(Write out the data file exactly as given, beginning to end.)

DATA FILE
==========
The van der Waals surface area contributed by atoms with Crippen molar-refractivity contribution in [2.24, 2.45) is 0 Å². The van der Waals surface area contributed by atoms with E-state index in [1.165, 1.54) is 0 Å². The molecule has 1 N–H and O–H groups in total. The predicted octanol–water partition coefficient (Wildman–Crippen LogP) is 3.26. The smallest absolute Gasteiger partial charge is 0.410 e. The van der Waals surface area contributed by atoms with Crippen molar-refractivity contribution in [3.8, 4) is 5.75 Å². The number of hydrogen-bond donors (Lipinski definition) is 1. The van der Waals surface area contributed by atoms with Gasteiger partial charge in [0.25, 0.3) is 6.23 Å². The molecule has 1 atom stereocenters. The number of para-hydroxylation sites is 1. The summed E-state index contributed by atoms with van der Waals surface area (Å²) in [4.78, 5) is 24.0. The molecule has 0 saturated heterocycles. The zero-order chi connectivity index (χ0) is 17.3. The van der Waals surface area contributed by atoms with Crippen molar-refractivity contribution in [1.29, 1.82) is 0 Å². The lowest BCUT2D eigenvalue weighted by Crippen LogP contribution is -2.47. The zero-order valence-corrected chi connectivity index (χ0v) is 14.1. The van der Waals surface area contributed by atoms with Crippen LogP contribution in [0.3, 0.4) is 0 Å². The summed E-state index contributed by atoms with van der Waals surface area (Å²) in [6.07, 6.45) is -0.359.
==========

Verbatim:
The van der Waals surface area contributed by atoms with Crippen molar-refractivity contribution in [2.24, 2.45) is 0 Å². The van der Waals surface area contributed by atoms with E-state index in [1.165, 1.54) is 0 Å². The molecule has 1 N–H and O–H groups in total. The predicted octanol–water partition coefficient (Wildman–Crippen LogP) is 3.26. The smallest absolute Gasteiger partial charge is 0.410 e. The van der Waals surface area contributed by atoms with Crippen molar-refractivity contribution in [3.8, 4) is 5.75 Å². The number of hydrogen-bond donors (Lipinski definition) is 1. The van der Waals surface area contributed by atoms with Gasteiger partial charge in [0.25, 0.3) is 6.23 Å². The molecule has 1 atom stereocenters. The number of para-hydroxylation sites is 1. The summed E-state index contributed by atoms with van der Waals surface area (Å²) in [4.78, 5) is 24.0. The molecule has 0 saturated heterocycles. The zero-order chi connectivity index (χ0) is 17.3. The van der Waals surface area contributed by atoms with Crippen molar-refractivity contribution in [1.29, 1.82) is 0 Å². The lowest BCUT2D eigenvalue weighted by Crippen LogP contribution is -2.47. The zero-order valence-corrected chi connectivity index (χ0v) is 14.1. The van der Waals surface area contributed by atoms with Crippen LogP contribution in [0.3, 0.4) is 0 Å². The summed E-state index contributed by atoms with van der Waals surface area (Å²) in [6.07, 6.45) is -0.359.